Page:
When I was at Atlanta College of Art taking post graduate classes, I was fortunate to take a couple of classes from a man named Fred Gregory. I studied Painting and Color Theory with this guy who had been Josef Albers’ student at Yale. Albers thought highly enough of Fred Gregory at Yale’s MFA program to appoint him as one of the two proofreaders of Albers’ color theory book. Since Albers’ life’s work was about color, the color on the pages and the color relationships had to be accurate. And, apparently, my teacher was that good.

Among the many things I learned from Fred, he taught me not to judge bad art. Instead, he said, look at it and ask myself what I would do to make it better.

I decided to illustrate this point with a spaghetti sauce can which is obviously repulsive. (I did not want to use any art here so as not to offend anyone) I thought everyone could relate to a picture of food on a can as a visual and apply it to Fred’s theory.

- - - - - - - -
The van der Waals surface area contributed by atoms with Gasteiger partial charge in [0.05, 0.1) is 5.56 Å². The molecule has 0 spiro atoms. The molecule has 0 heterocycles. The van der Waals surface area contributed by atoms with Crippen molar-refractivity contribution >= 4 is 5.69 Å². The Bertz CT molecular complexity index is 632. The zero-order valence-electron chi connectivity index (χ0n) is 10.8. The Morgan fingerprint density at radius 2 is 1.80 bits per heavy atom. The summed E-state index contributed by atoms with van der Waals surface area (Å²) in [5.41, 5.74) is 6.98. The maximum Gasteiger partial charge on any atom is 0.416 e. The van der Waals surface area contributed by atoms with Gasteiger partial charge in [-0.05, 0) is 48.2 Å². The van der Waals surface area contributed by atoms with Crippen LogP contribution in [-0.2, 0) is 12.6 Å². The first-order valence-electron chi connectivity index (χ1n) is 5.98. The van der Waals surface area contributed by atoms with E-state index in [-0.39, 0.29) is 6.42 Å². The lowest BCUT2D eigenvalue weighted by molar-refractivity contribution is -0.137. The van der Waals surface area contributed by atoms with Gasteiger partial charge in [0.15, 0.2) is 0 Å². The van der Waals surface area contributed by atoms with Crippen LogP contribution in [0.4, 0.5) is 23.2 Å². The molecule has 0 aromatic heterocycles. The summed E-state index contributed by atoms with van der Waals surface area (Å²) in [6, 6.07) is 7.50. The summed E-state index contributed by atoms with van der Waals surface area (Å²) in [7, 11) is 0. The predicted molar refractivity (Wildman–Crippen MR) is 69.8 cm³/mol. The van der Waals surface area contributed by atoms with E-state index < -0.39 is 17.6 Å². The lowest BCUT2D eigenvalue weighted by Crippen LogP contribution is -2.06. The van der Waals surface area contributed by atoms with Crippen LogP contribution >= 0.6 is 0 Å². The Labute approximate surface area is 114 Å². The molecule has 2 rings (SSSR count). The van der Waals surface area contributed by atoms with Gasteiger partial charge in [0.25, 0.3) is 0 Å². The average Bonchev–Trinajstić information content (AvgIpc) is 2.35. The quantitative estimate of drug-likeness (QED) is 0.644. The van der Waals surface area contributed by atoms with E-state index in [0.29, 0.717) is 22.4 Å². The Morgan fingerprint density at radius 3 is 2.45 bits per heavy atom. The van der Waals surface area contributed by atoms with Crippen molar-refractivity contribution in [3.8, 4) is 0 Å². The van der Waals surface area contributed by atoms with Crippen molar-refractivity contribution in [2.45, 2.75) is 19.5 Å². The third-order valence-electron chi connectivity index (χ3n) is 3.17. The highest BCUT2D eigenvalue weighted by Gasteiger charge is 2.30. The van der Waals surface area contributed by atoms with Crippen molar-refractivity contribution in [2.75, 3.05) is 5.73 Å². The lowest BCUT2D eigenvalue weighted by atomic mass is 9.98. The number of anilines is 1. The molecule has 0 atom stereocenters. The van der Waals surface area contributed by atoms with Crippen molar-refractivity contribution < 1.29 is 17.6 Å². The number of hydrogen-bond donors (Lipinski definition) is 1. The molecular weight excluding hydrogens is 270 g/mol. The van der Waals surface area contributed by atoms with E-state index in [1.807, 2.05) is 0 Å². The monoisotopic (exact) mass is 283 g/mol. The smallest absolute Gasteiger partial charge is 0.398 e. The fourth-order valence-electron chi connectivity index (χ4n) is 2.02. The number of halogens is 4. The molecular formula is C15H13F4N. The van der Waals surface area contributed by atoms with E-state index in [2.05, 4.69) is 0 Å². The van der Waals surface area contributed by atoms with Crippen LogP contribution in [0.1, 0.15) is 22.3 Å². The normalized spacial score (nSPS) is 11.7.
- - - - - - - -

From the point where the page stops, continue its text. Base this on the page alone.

tomato can
I steamed the label off the can and asked myself what would make me like the image here better. So I went to work. What else but collage? I improved the can, put it back on the shelf in the grocery store, and voila! It looks good enough to take home.

tomato can 0 copy tomato can 1 copy
You don’t have to actually take home bad art and make it better. Fred said that the mere asking yourself what needed to be done to make the piece better, developed the aesthetic side of your mind. You would be working. Only conceptually. I believe that every time you “work” the side of your brain that does art, you learn and build on it, making you a better artist.

tomato can 2 copy

tomato can 5 copy